What technologies matter today? Advanced encryption, IoT security, industrial control systems, continuous controls monitoring and data provenance. We also invest in technology that relies on cyber space sensors and behavioral indicators, among other things, to identify threats and intercept them at an unusually early stage, well before any damage is inflicted.

I predict the biggest adopters for cybersecurity will be corporations and government entities, but which companies and governments will step forward aggressively remains to be seen. If past is prolog, financial services is likely to take the lead in adopting disruptive innovation. Industrial markets are likely to become much more active in their adoption of cyber technologies, driven by increasing complex networked environments and the costs and consequences of a cyber failure.

Nation-states, too, could easily become some of the major adopters as major world events underscore mounting geopolitical tensions. Among other things, the US’ next president will be pressured to do a much better job protecting the electoral process against foreign interference. Tokyo, meanwhile, will be hosting the Olympics.

Meanwhile, on the private sector front, renewable energy is anticipated to outcompete fossil fuel, and renewable energy sources need to be more secure. Further out, another big adopter could be fully autonomous cars. Already, interference with critical sensors or unauthorized manipulation of today’s in-vehicle apps and entertainment systems is top of mind for automotive companies and regulators.

But is cybersecurity overcapitalized?

What do I say when someone asks me if too many investment dollars are landing in cybersecurity? My answer, is yes and no. The “me-too” stuff mentioned earlier is overcapitalized. Really cutting-edge, differentiated stuff is undercapitalized. The key to success in the cybersecurity market is to understand the difference between the two and to be able to identify the future security gaps (based on offensive insights in our case) and to develop technology strategies to close those gaps.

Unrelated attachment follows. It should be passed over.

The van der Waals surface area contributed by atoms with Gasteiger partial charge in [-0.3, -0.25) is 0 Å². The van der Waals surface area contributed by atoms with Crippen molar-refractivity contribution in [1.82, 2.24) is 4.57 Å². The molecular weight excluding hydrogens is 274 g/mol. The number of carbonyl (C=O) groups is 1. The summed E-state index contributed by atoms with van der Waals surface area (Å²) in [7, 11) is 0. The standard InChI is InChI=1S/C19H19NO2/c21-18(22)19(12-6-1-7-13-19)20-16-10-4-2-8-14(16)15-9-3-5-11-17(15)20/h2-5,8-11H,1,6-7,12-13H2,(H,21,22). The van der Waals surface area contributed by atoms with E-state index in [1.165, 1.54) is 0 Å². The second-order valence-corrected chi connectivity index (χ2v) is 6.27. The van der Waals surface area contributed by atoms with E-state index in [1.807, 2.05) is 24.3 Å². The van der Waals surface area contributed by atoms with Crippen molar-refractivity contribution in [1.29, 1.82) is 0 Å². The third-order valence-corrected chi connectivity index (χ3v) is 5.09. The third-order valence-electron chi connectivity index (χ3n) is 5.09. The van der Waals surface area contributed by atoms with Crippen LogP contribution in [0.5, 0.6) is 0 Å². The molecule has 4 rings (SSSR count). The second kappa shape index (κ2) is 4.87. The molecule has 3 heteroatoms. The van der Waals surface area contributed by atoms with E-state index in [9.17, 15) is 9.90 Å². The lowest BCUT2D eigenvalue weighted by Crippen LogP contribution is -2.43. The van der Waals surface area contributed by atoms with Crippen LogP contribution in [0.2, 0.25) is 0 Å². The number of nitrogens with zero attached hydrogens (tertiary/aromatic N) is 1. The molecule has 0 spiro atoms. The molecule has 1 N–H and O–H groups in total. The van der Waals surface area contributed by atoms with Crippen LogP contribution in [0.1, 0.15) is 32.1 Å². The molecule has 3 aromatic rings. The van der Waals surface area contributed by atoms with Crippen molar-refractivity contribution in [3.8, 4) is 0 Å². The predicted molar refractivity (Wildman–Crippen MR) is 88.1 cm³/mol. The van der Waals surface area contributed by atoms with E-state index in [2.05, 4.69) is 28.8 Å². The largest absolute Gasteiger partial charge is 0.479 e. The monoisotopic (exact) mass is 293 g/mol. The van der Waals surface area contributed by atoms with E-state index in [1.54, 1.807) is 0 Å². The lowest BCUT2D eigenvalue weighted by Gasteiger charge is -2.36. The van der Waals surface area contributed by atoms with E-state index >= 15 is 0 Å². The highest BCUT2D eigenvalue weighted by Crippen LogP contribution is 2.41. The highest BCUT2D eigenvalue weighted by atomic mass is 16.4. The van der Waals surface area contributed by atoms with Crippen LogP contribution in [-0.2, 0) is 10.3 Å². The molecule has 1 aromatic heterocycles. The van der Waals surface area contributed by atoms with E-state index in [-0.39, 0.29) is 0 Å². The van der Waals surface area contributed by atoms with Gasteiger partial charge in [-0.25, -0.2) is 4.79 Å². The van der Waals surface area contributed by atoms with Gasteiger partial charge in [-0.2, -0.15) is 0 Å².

It short, in a globalized digital economy, anything with a microprocessor and a communications link, is vulnerable. It’s no surprise that cybersecurity has become the fastest-growing specialty within IT and the biggest job producer. And there is no reason this won’t continue.

Small wonder that smart cyber investors are an extremely happy bunch.

Robert R. Ackerman Jr. is the founder and managing director of AllegisCyber, a venture capital firm specializing in cybersecurity, and the co-founder and executive at DataTribe, a cybersecurity startup foundry located in Maryland which focuses on launching start-ups based on cyber domain expertise out of the intelligence community and national laboratories.

Published in the Venture Capital Journal